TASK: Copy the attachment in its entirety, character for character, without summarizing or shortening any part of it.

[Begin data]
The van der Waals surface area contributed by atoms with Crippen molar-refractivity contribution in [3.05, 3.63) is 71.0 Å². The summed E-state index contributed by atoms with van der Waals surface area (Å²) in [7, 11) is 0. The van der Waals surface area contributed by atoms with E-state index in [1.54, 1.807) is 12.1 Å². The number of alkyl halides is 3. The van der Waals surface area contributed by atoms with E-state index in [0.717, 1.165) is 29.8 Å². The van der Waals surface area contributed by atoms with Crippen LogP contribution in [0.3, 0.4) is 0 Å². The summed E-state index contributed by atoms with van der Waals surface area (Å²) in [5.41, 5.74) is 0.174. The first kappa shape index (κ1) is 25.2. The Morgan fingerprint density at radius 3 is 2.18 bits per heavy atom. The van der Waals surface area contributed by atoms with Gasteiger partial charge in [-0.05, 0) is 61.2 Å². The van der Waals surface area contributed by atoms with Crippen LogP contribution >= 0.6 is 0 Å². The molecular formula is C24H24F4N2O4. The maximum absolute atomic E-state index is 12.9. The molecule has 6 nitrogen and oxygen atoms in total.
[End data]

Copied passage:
The van der Waals surface area contributed by atoms with Crippen molar-refractivity contribution in [3.05, 3.63) is 71.0 Å². The summed E-state index contributed by atoms with van der Waals surface area (Å²) in [7, 11) is 0. The van der Waals surface area contributed by atoms with E-state index in [1.54, 1.807) is 12.1 Å². The number of alkyl halides is 3. The van der Waals surface area contributed by atoms with E-state index in [0.717, 1.165) is 29.8 Å². The van der Waals surface area contributed by atoms with Crippen LogP contribution in [0.3, 0.4) is 0 Å². The summed E-state index contributed by atoms with van der Waals surface area (Å²) in [5.41, 5.74) is 0.174. The first kappa shape index (κ1) is 25.2. The Morgan fingerprint density at radius 3 is 2.18 bits per heavy atom. The van der Waals surface area contributed by atoms with Gasteiger partial charge in [-0.05, 0) is 61.2 Å². The van der Waals surface area contributed by atoms with Crippen LogP contribution >= 0.6 is 0 Å². The molecular formula is C24H24F4N2O4. The maximum absolute atomic E-state index is 12.9. The molecule has 6 nitrogen and oxygen atoms in total.